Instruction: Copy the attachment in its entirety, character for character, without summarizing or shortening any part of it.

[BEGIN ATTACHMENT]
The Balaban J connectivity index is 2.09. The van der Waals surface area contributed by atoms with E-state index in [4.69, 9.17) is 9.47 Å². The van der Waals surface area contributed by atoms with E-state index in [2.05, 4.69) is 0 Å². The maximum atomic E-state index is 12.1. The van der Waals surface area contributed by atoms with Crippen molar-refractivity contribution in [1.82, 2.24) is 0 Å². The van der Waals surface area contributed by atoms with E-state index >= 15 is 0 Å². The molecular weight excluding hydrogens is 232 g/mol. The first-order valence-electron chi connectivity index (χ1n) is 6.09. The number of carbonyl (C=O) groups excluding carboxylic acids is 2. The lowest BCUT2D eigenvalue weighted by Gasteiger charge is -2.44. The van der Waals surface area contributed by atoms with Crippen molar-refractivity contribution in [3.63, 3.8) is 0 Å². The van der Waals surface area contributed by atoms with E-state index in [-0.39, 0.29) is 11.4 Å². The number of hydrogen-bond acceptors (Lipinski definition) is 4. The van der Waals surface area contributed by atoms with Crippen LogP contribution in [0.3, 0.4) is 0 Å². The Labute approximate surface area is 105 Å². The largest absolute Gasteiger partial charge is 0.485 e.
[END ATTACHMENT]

The Balaban J connectivity index is 2.09. The van der Waals surface area contributed by atoms with E-state index in [4.69, 9.17) is 9.47 Å². The van der Waals surface area contributed by atoms with E-state index in [2.05, 4.69) is 0 Å². The maximum atomic E-state index is 12.1. The van der Waals surface area contributed by atoms with Crippen molar-refractivity contribution in [1.82, 2.24) is 0 Å². The van der Waals surface area contributed by atoms with E-state index >= 15 is 0 Å². The molecular weight excluding hydrogens is 232 g/mol. The first-order valence-electron chi connectivity index (χ1n) is 6.09. The number of carbonyl (C=O) groups excluding carboxylic acids is 2. The lowest BCUT2D eigenvalue weighted by Gasteiger charge is -2.44. The van der Waals surface area contributed by atoms with Crippen molar-refractivity contribution in [3.63, 3.8) is 0 Å². The van der Waals surface area contributed by atoms with E-state index in [-0.39, 0.29) is 11.4 Å². The number of hydrogen-bond acceptors (Lipinski definition) is 4. The van der Waals surface area contributed by atoms with Crippen LogP contribution in [0.3, 0.4) is 0 Å². The Labute approximate surface area is 105 Å². The largest absolute Gasteiger partial charge is 0.485 e.